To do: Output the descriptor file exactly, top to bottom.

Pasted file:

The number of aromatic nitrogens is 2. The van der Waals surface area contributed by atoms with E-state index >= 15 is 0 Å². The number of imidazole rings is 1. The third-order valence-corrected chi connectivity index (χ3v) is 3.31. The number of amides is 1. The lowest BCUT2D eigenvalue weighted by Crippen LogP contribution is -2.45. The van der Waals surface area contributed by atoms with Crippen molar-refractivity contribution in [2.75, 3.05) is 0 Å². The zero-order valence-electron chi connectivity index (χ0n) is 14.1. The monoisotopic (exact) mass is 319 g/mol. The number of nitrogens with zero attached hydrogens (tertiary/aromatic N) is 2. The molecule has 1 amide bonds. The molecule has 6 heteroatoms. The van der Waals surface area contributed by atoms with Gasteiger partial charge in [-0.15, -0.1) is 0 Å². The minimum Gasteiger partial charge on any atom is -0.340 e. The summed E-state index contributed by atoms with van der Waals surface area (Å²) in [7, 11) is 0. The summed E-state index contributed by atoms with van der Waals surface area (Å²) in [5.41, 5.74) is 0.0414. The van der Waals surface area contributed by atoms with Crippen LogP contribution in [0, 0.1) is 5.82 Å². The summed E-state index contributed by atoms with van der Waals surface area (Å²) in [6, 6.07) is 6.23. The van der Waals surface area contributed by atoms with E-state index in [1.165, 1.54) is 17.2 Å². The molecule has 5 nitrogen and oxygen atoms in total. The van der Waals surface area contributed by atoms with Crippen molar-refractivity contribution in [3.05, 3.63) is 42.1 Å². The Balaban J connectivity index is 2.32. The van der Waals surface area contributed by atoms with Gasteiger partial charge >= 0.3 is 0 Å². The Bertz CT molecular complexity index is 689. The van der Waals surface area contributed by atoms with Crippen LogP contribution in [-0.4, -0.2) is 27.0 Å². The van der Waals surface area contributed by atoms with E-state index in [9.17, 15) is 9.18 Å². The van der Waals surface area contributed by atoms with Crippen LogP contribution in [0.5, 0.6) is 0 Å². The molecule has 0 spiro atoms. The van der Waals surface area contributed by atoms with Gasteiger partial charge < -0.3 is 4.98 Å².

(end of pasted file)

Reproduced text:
The number of aromatic nitrogens is 2. The van der Waals surface area contributed by atoms with E-state index >= 15 is 0 Å². The number of imidazole rings is 1. The third-order valence-corrected chi connectivity index (χ3v) is 3.31. The number of amides is 1. The lowest BCUT2D eigenvalue weighted by Crippen LogP contribution is -2.45. The van der Waals surface area contributed by atoms with Crippen molar-refractivity contribution in [2.75, 3.05) is 0 Å². The zero-order valence-electron chi connectivity index (χ0n) is 14.1. The monoisotopic (exact) mass is 319 g/mol. The number of nitrogens with zero attached hydrogens (tertiary/aromatic N) is 2. The molecule has 1 amide bonds. The molecule has 6 heteroatoms. The van der Waals surface area contributed by atoms with Gasteiger partial charge in [-0.15, -0.1) is 0 Å². The minimum Gasteiger partial charge on any atom is -0.340 e. The summed E-state index contributed by atoms with van der Waals surface area (Å²) in [7, 11) is 0. The summed E-state index contributed by atoms with van der Waals surface area (Å²) in [5.41, 5.74) is 0.0414. The van der Waals surface area contributed by atoms with Crippen LogP contribution in [0, 0.1) is 5.82 Å². The summed E-state index contributed by atoms with van der Waals surface area (Å²) in [6, 6.07) is 6.23. The van der Waals surface area contributed by atoms with E-state index in [1.165, 1.54) is 17.2 Å². The molecule has 5 nitrogen and oxygen atoms in total. The van der Waals surface area contributed by atoms with Crippen molar-refractivity contribution in [3.05, 3.63) is 42.1 Å². The Balaban J connectivity index is 2.32. The van der Waals surface area contributed by atoms with Gasteiger partial charge >= 0.3 is 0 Å². The Bertz CT molecular complexity index is 689. The van der Waals surface area contributed by atoms with Crippen LogP contribution in [-0.4, -0.2) is 27.0 Å². The van der Waals surface area contributed by atoms with E-state index in [9.17, 15) is 9.18 Å². The van der Waals surface area contributed by atoms with Crippen LogP contribution in [0.5, 0.6) is 0 Å². The molecule has 0 spiro atoms. The van der Waals surface area contributed by atoms with Gasteiger partial charge < -0.3 is 4.98 Å².